SXSW has become an increasingly important event for the media and entertainment industry. The numbers themselves are telling—the show has had five+ years of double digit growth, and organizers said there was a 40 percent increase in registrations for the interactive portion this year compared to 2010. On the music and film side, organizers said that last week, the city of Austin, TX saw 2,000 bands perform on 92 stages, and there were more than 275 film screenings.
While the conference and festival’s increased prominence brings more eyeballs, it also means it’s harder to stand out from the crowd. Brands need a strong online presence to create interest and drive audiences to their physical events.
Talk2Cisco will be broadcasting live on Tuesday, March 15 at 10 am PT! Join Cisco executives Carlos Dominguez and Lance Perry as they share the benefits of incorporating web 2.0 technologies into work and life! Follow @Talk2Cisco on Twitter for updates on the broadcast and see you live on Tuesday!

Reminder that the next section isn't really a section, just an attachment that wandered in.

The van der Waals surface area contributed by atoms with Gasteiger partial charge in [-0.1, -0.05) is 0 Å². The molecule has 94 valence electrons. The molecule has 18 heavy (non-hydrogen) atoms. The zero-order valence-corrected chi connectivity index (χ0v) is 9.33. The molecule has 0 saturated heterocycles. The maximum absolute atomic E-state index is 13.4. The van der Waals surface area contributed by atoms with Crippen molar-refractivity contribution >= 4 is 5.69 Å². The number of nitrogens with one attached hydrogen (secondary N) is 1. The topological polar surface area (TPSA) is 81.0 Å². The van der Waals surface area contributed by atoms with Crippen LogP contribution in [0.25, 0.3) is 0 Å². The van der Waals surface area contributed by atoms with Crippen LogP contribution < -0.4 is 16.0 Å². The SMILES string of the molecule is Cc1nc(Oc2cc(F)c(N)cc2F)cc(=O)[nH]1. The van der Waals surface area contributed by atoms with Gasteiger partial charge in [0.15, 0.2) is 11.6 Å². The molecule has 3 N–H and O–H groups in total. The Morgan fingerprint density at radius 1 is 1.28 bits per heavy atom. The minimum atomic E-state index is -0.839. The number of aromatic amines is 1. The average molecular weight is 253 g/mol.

The book publishing industry is stuck in a rut and desperately needs new ideas. The Domino Project, a publishing platform that uses the power of social media to help writers spread their ideas and connect to readers could be the answer according to writers Marc Gunther and Seth Godin! Read more about how the book publishing business is becoming more social!
Does it take you awhile to adopt new technology? If so, then this is the article for you! Check out this fun, tipped-filled article aimed at those who don’t fall into the early adopter or fanatical enthusiast set.
Here is some stuff to look out for next week…
The Dawn of the Networked Remote Control Feature: After half a century, the familiar clicker is being replaced by smart phones and tablets. Find out more about the new remote control on Monday!
Machine-to-machine mobile communications emerges as new growth area: M2M mobile communication is any situation where one machine communicates with another over the mobile network, without human intervention. Learn more about this new development next week!